In the mid-1970's, a homely, friendless Australian girl of 8 picks a name out of a Manhattan phone book and writes to him; she includes a chocolate bar. She's Mary Dinkle, the only child of an alcoholic mother and a distracted father. He's Max Horowitz, an overweight man with Asperger's, living alone in New York. He writes back, with chocolate. Thus begins a 20-year correspondence, interrupted by a stay in an asylum and a few misunderstandings. Mary falls in love with a neighbor, saves money to have a birthmark removed and deals with loss. Max has a friendship with a neighbor, tries to control his weight, and finally gets the dream job. Will the two ever meet face to face?Written by
An exhibit of artefacts and clips from the film were presented in France and Australia. In France the exhibition was hosted by Gaumont as part of the release. In Australia initially at the Australian Centre for the Moving Image for three months starting in March 2010 and then touring around Australia throughout 2010/2011. See more »
When Max is in the hospital, the sign over his bed says "Nil By Mouth," a medical instruction which, while routine in Commonwealth nations, is unknown in the US. See more »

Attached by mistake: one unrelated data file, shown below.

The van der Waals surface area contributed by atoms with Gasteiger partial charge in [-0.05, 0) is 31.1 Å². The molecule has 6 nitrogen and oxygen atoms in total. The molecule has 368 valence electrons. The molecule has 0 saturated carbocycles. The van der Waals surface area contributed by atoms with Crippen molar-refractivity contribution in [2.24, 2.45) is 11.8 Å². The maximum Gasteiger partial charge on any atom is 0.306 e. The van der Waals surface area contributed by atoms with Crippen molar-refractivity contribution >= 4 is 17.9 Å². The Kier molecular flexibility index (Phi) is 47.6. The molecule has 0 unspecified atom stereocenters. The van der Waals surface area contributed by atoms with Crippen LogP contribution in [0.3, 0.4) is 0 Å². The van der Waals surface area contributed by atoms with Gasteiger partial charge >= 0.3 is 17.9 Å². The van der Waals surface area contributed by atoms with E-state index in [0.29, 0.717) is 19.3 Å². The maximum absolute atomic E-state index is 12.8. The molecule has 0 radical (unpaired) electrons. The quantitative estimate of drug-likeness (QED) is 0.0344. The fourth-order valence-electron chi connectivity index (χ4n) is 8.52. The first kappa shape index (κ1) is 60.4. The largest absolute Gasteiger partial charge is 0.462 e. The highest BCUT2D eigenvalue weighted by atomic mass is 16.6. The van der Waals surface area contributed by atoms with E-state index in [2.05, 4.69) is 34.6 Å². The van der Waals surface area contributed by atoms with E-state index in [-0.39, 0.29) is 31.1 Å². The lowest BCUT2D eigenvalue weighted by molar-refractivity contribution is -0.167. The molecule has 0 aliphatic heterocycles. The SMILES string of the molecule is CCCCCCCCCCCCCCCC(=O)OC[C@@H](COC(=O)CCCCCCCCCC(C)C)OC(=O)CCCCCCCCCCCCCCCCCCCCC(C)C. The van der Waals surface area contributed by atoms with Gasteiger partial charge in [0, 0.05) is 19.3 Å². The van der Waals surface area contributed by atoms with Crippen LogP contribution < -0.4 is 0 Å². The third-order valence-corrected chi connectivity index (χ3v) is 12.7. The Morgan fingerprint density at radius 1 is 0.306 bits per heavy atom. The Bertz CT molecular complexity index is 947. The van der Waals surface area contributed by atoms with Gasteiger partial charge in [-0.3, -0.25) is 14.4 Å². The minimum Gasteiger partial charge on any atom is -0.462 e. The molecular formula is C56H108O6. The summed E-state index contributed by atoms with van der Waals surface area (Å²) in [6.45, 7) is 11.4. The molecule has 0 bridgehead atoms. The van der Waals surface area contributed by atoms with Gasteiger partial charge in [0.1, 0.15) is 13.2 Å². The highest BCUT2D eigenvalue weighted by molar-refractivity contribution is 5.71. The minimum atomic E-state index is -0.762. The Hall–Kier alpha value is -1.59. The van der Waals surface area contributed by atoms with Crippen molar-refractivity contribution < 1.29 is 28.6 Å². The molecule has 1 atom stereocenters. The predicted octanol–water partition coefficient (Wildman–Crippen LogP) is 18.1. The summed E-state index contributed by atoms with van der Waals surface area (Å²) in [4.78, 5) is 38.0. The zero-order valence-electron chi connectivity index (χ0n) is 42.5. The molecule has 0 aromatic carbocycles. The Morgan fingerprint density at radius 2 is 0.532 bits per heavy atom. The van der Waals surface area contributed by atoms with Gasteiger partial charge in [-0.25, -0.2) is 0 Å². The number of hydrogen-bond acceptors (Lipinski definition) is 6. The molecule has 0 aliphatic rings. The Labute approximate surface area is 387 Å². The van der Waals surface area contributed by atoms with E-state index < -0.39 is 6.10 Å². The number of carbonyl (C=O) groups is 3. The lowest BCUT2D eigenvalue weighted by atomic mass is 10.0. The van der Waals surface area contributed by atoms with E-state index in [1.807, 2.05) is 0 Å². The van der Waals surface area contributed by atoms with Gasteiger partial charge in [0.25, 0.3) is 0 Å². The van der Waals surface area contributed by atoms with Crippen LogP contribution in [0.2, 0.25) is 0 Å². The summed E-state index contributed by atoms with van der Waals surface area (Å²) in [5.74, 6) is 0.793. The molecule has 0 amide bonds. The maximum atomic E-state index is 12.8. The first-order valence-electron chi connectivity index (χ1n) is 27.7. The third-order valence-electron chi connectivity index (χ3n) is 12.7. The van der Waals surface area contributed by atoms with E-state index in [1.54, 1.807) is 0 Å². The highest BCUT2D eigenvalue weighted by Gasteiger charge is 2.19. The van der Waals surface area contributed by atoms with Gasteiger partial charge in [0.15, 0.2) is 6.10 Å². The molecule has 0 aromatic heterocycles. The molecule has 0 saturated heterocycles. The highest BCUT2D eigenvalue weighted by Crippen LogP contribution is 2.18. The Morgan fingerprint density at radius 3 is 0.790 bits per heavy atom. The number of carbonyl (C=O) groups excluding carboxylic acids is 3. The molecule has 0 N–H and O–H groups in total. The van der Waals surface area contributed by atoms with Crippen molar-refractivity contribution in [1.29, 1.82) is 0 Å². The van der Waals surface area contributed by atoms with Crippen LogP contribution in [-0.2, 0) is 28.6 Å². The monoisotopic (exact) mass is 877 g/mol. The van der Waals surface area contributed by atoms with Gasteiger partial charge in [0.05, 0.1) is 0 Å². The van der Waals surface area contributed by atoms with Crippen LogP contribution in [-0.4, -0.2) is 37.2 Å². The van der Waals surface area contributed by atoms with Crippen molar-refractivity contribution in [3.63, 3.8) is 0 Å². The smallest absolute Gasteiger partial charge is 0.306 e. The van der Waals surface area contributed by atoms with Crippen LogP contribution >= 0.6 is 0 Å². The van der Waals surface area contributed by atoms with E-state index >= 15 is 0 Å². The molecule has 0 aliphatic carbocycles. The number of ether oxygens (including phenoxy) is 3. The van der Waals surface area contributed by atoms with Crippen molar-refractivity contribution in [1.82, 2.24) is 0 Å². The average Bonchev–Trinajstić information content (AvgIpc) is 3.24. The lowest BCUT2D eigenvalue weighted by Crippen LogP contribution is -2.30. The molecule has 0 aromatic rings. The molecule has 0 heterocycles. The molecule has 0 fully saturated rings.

Mary Dinkle's eyes were the color of muddy puddles. Her birthmark, the color of poo.
See more »
The end credits show animated portraits of the characters, with the actors names beneath them. See more »
It's a genuine celebration of the value of difference.
Oscar winning (and proudly gay) animation artist Adam Elliot's acclaimed clay-mation feature film "Mary & Max" is astoundingly rewarding wonderful entertainment on the big screen.
It's an intriguing tale, starting in the mid seventies, of the ongoing true friendship of two long distance pen-pals, younger Mary in rural Australia and older Max in the rat-race of New York City. A significant element of the story involves Max's experience of living with Asperger Syndrome, knowing painfully full well that he senses the world in a radically different way to most. I've never seen any other project deal so honestly and powerfully with that condition. It's a genuine celebration of the value of difference.
There's lots to laugh and think about - and the attention to detail is staggering. Australia's living legend Barry Humphries excels as the narrator.
I loved the soundtrack which strongly featured two of my favourite Penguin Cafe Orchestra compositions. I've ordered the soundtrack CD already.
78 of 117 people found this review helpful.
Was this review helpful to you?
| Report this